With new Win 8.1 UEFI laptop with eDrive (SED that meets eDrive) how to tell if BitLocker using the hard drive chip encryption or software

Posted on 2013-12-06
Last Modified: 2014-02-05
I have a new Win 8 designed laptop with UEFI that I put in a Crucial M500 480 GB SED (Self Encrypting Drive) that is Opal 2 spec and meets IEEE spec. to be an "eDrive" for Windows 8.

I installed Win 8 Pro on my new SSD SED (has encryption in hard drive chips that once turned on does all encryption at hardware level).

I then turned on BitLocker on C: and D: (each 225 approx. on the physical hard drive) and encrypted both.  It took about 10 to 15 minutes to complete the BitLocker encryption process doing this.

What I need to know is:  Did the BitLocker take control of the SSD SED Drive and is using the hardware encryption built in to the hard drive hardware or is BitLocker still being done in Software like in older hard drives that do not are not SED (eDrives).

I can not locate any status that tells me how BitLocker is doing the encryption.   If it is being done in software (like old ways) than that is slower etc. and defeats the purpose of having an SED (eDrive) for the SSD.

I contacted Crucial tech support for their Crucial M500 480 GB drive and they said it sounded like it was using the hardware since it only took about 10 to 15 minutes to encrypt the C and D partitions but since I have a high end i7 with SSD it still may have not taken ownership of the drive and is just doing in software for the BitLocker encryption.  They said they did not know how to tell if BitLocker was using hardware or just doing software.

I am sure there must be a way to tell from some system status.

Any help or ideas??  I need to know this.

Question by:rdwolf
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LVL 54

Accepted Solution

McKnife earned 500 total points
ID: 39745411

"they said it sounded like it was using the hardware since it only took about 10 to 15 minutes to encrypt the C and D partitions" - they don't really know what they are talking about. Since win8, Bitlocker does only encrypt used space by default. If the drive only hosts a few dozen GBs and is an ssd, this is very quickly done in software. So how many GBs are used?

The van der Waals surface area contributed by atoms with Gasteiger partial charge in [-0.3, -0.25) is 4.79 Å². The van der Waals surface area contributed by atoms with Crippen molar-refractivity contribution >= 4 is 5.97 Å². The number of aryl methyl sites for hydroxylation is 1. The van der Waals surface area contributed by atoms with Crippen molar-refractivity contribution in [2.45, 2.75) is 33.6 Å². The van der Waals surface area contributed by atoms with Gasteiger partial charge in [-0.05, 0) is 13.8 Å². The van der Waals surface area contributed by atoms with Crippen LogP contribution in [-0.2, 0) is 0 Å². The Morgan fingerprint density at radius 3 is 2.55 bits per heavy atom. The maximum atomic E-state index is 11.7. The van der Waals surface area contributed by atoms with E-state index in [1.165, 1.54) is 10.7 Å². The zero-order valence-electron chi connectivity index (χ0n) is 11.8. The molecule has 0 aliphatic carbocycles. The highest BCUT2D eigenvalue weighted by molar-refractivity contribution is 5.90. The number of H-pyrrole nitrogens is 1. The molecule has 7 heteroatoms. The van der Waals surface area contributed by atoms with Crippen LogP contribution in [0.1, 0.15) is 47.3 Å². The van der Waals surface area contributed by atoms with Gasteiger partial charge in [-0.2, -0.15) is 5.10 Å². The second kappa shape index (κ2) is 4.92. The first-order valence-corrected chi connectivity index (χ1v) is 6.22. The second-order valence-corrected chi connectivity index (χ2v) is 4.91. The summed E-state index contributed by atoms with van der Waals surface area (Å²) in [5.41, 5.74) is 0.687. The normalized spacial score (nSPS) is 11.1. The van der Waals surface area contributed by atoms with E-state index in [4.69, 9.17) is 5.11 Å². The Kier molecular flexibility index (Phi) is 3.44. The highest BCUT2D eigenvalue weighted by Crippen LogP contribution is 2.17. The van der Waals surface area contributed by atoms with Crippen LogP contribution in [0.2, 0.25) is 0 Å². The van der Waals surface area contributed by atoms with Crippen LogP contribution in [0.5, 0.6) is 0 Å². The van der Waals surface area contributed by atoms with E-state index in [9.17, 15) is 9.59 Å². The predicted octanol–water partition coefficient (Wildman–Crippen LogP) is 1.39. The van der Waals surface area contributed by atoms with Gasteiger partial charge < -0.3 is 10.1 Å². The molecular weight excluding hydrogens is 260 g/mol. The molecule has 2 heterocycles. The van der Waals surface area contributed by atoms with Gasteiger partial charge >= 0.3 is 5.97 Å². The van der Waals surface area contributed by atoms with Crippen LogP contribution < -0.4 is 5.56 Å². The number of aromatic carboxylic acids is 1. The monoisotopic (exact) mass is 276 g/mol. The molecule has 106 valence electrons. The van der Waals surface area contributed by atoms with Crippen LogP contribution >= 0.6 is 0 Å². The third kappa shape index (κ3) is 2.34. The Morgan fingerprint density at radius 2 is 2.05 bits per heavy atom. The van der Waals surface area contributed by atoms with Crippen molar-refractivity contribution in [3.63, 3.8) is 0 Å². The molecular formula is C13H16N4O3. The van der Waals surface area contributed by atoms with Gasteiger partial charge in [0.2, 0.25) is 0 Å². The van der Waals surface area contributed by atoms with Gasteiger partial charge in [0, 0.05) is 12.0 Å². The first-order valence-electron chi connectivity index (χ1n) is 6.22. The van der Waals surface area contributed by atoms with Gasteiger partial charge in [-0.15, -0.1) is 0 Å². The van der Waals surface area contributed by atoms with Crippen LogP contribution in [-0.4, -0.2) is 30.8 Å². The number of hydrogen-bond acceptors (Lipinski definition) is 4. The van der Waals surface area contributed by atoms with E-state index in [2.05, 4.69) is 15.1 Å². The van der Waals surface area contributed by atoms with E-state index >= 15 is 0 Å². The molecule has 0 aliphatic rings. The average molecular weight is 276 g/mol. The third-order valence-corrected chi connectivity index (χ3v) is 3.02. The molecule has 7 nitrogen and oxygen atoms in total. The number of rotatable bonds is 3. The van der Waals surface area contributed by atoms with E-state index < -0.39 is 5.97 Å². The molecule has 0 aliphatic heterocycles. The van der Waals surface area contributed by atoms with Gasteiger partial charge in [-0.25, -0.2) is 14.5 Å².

Please read , it holds info and also features the Bitlocker syntax needed to see what's going on from the command line. Enable-BitLocker -MountPoint c: -TPMProtector -HardwareEncryption (powershell) is close to the the right syntax.

Author Comment

ID: 39745953
I had done research and found to get BitLocker status you can use the PowerShell command listed below.  It became very clear that the Crucial support I got did not know what they were talking about saying that was hardware encryption.  I figured that out on my own and when I got Level 2 there they agreed it was software and not hardware... But the Crucial level 2 was pretty lost when it came to answering my question on why I could get hardware encryption to work on non OS volume) but only software on OS volume.  I pointed them to some discussions (like you had link for) that showed a ton of users having same type of problems with Crucial M500 but that did not really help get a solution with Cruical saying talk to Microsoft (so I did).

I did more tests and found that no matter what I did with my laptop (no TPM) I could not get the BitLocker to use the Crucial M500 SED (eDrive) hardware encryption and only BitLocker Software encryption on my OS (C:) drive.  

However, my Data partition (D: in my case) used hardware encryption when I enabled BitLocker on that volume.